You would think it would be easier to get members of Congress to talk to the friendly hometown TV reporter who’d made the trip to DC to see them.
As is much of my professional life, my DC trip last week was a lesson in humility.
My favorite encounters were the visits we’d made, unannounced, to Congressional offices in the Cannon and Rayburn House office buildings.
We entered the office of one Congressman, identified ourselves to the steely-eyed young man inside — and he immediately asked us to leave.
(This was much to the horror of the Rep’s press secretary, who materialized a few minutes later, invited us back in, offered us snacks and drinks and was exceedingly helpful throughout our visit.)
Typically, our unannounced visits would yield a press secretary and a “send me an email,” something s/he’d already gotten, at least once, from our station in the previous 48 hours. The emails would get acknowledged but almost never produced interview appointments without additional browbeating.
There were a few ambushes, a word that sounds more confrontational than it is. Reps. Jack Kingston and David Scott ambled past us a couple of times and stopped to chat. I stalked Rep. Rob Woodall in a Rules Committee meeting above the House chamber, after which he agreeably followed me to the camera Stephen Boissy had set up in a designated tripod zone.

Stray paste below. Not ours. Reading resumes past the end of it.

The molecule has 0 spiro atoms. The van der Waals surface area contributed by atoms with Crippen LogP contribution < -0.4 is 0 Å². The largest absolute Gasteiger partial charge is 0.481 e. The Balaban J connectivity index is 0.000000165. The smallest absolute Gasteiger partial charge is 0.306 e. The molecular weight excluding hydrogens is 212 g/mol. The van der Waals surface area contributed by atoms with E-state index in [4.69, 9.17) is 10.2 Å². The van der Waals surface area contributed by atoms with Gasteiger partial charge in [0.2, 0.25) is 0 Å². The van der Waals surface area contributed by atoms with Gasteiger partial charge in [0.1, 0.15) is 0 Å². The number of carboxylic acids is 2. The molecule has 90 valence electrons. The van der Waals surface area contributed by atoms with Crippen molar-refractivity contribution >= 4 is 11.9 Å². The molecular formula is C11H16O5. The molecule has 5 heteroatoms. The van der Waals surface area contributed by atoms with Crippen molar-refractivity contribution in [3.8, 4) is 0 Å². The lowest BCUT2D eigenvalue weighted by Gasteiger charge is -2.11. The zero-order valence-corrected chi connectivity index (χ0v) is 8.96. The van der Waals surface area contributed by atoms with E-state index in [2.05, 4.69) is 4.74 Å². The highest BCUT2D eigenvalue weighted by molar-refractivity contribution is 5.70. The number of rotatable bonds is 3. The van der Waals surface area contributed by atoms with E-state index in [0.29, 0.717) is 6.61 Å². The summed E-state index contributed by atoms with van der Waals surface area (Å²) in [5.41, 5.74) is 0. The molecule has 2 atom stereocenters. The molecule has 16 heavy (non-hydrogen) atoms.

Conversely, when I spotted Rep. John Barrow walking toward the Capitol, he barely acknowledged my introduction and request to stop and chat.
One of my biggest priorities was to talk to Rep. Tom Graves, a Tea Party-backed guy who’d become part of the core group leading the standoff. Graves was busy, I’d been told. But Boissy spotted him in a hallway just as we were trying to make deadline Wednesday. I ran him down and asked him to talk with us the following day. The next day, his press secretary made it happen.
Boissy and I had no Capitol Hill office, so we schlepped a TVU backpack (a portable live unit that uses cell phone signals to send a TV picture) and my bulky Dell laptop everywhere we went, plus camera gear and tripod. We exploited electrical outlets found in hallways and at a camera “drop” site outside the Capitol, and edited video on the laptop wherever we could find a spot.
When we visited Graves at his office, his staff agreed to allow us to leave the laptop and TVU in his office temporarily. We followed Graves to the Capitol, where he’d had a meeting scheduled with Majority Leader Eric Cantor.
Then we talked with a couple of other Congressmen and then — Boissy and I heard gunfire. The cops freaked. We were ordered off the Capitol property, which went on lockdown. The station called. “Can you go live?”
Well — no. We left the TVU in Tom Graves’ office, and now the congressional office buildings are on lockdown.
Another lesson learned, I guess.